The first cut wasn’t the deepest
SPV to assist meat group Best Cut also gets chewed up
IT’S BEEN well documented in Finweek that the demise of meat group Best Cut Holdings took a chunk out of the portfolio value for StratEquity Empowerment Investments 1 (StratEmp) – a vehicle created for BEE investors by the investment arm of AltX-listed StratCorp.
StratEmp’s annual report to end February 2010 details a R23,6m impairment for the investment in Best Cut, which has been suspended on the JSE pending a liquidation application.
Readers may remember that back in 2007/2008 Best Cut battled to pull off a reverse listing with scant (if any) institutional interest in the pre-listing placement.
A paucity of demand in a pre-listing share placement would normally raise a flag. StratEmp, though, ended up the largest shareholder in Best Cut – not only pitching for pre-listing shares but also happily acquiring a large parcel of shares from a key executive shortly after a rather dismal listing on the JSE’s DCM board.
At one stage StratEmp’s holding in Best Cut represented as much as 50% of the investment portfolio.
While it’s bad enough for StratEmp shareholders to learn of a R23,6m impairment on an ill-advised investment, it’s probably downright distressing to learn from the annual report that there are further losses from the association stemming from Best Cut being brought to account.
It appears that during the last financial year, StratEmp floated a special purpose vehicle (SPV) to help Best Cut with trade finance.
There’s no detail on how the SPV – Best Cut Distributors (BCD) – was arranged. But StratEmp discontinued the venture when liquidation proceedings were instituted at Best Cut.
The SPV is now trying to claim “all amounts wrongfully paid” to Best Cut from the liquidator. There’s also the matter of a loan advance to Best Cut and BCD stock held by the liquidator.
With the matter tied up in the liquidation process, the merits of BCD’s claims look uncertain.
It’s ugly stuff, and there’s some desperate utterances: “BCD has furthermore instituted legal action against all debtors who made wrongful payments to Best Cut, as well as the debtor factoring house and other outstanding debtors to recover as much as is possible.”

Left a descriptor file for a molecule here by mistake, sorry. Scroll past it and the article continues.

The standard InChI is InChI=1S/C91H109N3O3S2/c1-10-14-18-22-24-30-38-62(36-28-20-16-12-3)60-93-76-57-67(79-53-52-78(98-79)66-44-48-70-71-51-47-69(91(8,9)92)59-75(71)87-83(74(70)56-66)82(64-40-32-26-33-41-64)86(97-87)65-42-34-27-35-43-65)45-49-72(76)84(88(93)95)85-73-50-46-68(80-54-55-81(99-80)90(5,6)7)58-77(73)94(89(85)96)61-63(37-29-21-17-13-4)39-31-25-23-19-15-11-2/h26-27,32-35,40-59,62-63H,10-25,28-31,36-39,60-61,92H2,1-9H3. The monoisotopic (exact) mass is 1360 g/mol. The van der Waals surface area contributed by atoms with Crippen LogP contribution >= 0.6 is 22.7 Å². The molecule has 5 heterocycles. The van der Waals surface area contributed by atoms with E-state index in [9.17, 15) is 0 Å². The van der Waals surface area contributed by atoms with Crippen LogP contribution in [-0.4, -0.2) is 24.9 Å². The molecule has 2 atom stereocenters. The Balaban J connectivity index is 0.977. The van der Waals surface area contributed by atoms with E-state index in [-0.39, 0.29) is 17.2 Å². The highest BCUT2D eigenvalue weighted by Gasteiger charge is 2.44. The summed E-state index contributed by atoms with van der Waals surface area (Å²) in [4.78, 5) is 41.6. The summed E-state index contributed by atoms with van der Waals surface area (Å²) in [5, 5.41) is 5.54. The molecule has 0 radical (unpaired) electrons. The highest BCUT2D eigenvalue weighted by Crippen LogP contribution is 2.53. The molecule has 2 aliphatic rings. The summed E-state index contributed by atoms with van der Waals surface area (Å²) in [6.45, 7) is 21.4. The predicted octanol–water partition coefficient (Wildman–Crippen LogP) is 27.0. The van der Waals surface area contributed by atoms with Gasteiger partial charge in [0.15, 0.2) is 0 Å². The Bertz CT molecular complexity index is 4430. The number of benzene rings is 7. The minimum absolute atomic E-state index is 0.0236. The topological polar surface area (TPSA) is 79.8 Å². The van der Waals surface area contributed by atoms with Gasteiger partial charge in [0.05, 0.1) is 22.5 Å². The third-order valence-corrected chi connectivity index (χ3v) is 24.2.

The bottom line is that StratEmp has impaired BCD’s R3,3m debtor book by R1,6m due to the uncertainty surrounding the liquidation and collection processes.
Once again one has to question the judgment of StratEmp’s directors and asset managers to plum for an SPV arrangement with a company that even to the casual observer was battling for viability from day one.
Much like when the StratEmp shareholders were investors of last resort for Best Cut at listing, one wonders whether Best Cut could conceivably have secured trade finance from a party other than StratEmp.
Finweek has noted previously that Best Cut CEO Thomas Hill and StratCorp CEO David Harington are more than casually acquainted – both serving as directors of a company called Elective Lifestyles Financing.
Moral debates aside, the scorecard shows StratEmp is down some R25m on Best Cut – a rather invidious position for a small investment portfolio of some R100m.
For early BEE investors in StratEmp – now mainly invested in exchange-traded funds and mainstream JSE shares – it could be years before the Best Cut losses are fully recovered.
Whether StratEmp’s grandiose plans for empowerment investment have suffered extensive reputational damage is probably a more serious concern for StratCorp.
It’s difficult to quantify such a matter. StratEmp continues to publish new prospectuses, which suggest client monies are still trickling in.
But the 36 000 monthly subscribers to Stratcorp’s investment subsidiary, StratEquity, paid over only R66m in the year to February 2010 – more than 20% down on 2009’s R84m.